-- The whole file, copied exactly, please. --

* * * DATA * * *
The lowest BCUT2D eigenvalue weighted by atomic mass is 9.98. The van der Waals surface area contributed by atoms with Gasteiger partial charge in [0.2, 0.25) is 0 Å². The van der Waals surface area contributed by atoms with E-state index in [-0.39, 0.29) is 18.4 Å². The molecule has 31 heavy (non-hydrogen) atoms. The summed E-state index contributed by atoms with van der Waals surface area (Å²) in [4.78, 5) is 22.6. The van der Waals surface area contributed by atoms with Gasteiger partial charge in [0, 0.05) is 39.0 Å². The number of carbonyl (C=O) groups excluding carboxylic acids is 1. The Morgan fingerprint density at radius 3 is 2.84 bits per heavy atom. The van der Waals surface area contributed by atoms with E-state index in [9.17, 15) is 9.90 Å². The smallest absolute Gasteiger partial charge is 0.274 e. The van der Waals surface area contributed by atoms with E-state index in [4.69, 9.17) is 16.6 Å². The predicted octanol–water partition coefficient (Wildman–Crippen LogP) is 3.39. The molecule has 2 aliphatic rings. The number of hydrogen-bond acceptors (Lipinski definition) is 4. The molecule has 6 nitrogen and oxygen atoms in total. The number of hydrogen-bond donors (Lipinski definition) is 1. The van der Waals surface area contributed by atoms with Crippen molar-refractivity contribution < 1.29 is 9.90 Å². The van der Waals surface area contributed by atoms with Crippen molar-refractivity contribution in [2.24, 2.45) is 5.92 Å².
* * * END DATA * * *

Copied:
The lowest BCUT2D eigenvalue weighted by atomic mass is 9.98. The van der Waals surface area contributed by atoms with Gasteiger partial charge in [0.2, 0.25) is 0 Å². The van der Waals surface area contributed by atoms with E-state index in [-0.39, 0.29) is 18.4 Å². The molecule has 31 heavy (non-hydrogen) atoms. The summed E-state index contributed by atoms with van der Waals surface area (Å²) in [4.78, 5) is 22.6. The van der Waals surface area contributed by atoms with Gasteiger partial charge in [0, 0.05) is 39.0 Å². The number of carbonyl (C=O) groups excluding carboxylic acids is 1. The Morgan fingerprint density at radius 3 is 2.84 bits per heavy atom. The van der Waals surface area contributed by atoms with E-state index in [9.17, 15) is 9.90 Å². The smallest absolute Gasteiger partial charge is 0.274 e. The van der Waals surface area contributed by atoms with E-state index in [4.69, 9.17) is 16.6 Å². The predicted octanol–water partition coefficient (Wildman–Crippen LogP) is 3.39. The molecule has 2 aliphatic rings. The number of hydrogen-bond acceptors (Lipinski definition) is 4. The molecule has 6 nitrogen and oxygen atoms in total. The number of hydrogen-bond donors (Lipinski definition) is 1. The van der Waals surface area contributed by atoms with Crippen molar-refractivity contribution < 1.29 is 9.90 Å². The van der Waals surface area contributed by atoms with Crippen molar-refractivity contribution in [2.24, 2.45) is 5.92 Å².